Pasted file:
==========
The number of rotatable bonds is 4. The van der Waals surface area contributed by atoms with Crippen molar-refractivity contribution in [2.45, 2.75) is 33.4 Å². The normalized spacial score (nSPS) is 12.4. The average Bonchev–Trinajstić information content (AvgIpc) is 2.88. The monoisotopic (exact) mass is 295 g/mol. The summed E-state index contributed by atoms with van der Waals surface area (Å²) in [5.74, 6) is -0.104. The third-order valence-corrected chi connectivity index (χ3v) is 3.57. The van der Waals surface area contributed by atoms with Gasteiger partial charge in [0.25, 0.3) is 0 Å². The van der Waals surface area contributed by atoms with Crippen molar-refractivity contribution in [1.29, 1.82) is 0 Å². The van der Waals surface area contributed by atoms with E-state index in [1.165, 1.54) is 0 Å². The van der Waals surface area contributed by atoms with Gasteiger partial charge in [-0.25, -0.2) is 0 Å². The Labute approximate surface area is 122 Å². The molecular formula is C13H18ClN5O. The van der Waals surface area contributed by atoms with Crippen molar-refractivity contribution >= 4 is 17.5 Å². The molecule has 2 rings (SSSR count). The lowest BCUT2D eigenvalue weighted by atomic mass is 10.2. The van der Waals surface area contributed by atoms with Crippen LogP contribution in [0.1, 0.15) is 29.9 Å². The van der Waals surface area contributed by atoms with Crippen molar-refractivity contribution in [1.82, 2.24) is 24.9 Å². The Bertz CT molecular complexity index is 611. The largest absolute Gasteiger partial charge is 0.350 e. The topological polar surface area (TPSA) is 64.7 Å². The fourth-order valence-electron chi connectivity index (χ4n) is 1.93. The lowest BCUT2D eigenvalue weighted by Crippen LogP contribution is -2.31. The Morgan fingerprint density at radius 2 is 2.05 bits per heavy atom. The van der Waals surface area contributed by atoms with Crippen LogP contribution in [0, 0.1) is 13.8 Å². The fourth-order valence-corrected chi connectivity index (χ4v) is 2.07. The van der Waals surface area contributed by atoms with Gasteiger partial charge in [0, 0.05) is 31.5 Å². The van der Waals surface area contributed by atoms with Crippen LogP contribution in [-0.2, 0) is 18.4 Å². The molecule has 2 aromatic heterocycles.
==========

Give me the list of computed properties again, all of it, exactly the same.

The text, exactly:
The number of rotatable bonds is 4. The van der Waals surface area contributed by atoms with Crippen molar-refractivity contribution in [2.45, 2.75) is 33.4 Å². The normalized spacial score (nSPS) is 12.4. The average Bonchev–Trinajstić information content (AvgIpc) is 2.88. The monoisotopic (exact) mass is 295 g/mol. The summed E-state index contributed by atoms with van der Waals surface area (Å²) in [5.74, 6) is -0.104. The third-order valence-corrected chi connectivity index (χ3v) is 3.57. The van der Waals surface area contributed by atoms with Gasteiger partial charge in [0.25, 0.3) is 0 Å². The van der Waals surface area contributed by atoms with Crippen molar-refractivity contribution in [1.29, 1.82) is 0 Å². The van der Waals surface area contributed by atoms with E-state index in [1.165, 1.54) is 0 Å². The van der Waals surface area contributed by atoms with Gasteiger partial charge in [-0.25, -0.2) is 0 Å². The Labute approximate surface area is 122 Å². The molecular formula is C13H18ClN5O. The van der Waals surface area contributed by atoms with Crippen molar-refractivity contribution >= 4 is 17.5 Å². The molecule has 2 rings (SSSR count). The lowest BCUT2D eigenvalue weighted by atomic mass is 10.2. The van der Waals surface area contributed by atoms with Crippen LogP contribution in [0.1, 0.15) is 29.9 Å². The van der Waals surface area contributed by atoms with Crippen molar-refractivity contribution in [1.82, 2.24) is 24.9 Å². The Bertz CT molecular complexity index is 611. The largest absolute Gasteiger partial charge is 0.350 e. The topological polar surface area (TPSA) is 64.7 Å². The fourth-order valence-electron chi connectivity index (χ4n) is 1.93. The lowest BCUT2D eigenvalue weighted by Crippen LogP contribution is -2.31. The Morgan fingerprint density at radius 2 is 2.05 bits per heavy atom. The van der Waals surface area contributed by atoms with Crippen LogP contribution in [0, 0.1) is 13.8 Å². The fourth-order valence-corrected chi connectivity index (χ4v) is 2.07. The van der Waals surface area contributed by atoms with Gasteiger partial charge in [0, 0.05) is 31.5 Å². The van der Waals surface area contributed by atoms with Crippen LogP contribution in [-0.2, 0) is 18.4 Å². The molecule has 2 aromatic heterocycles.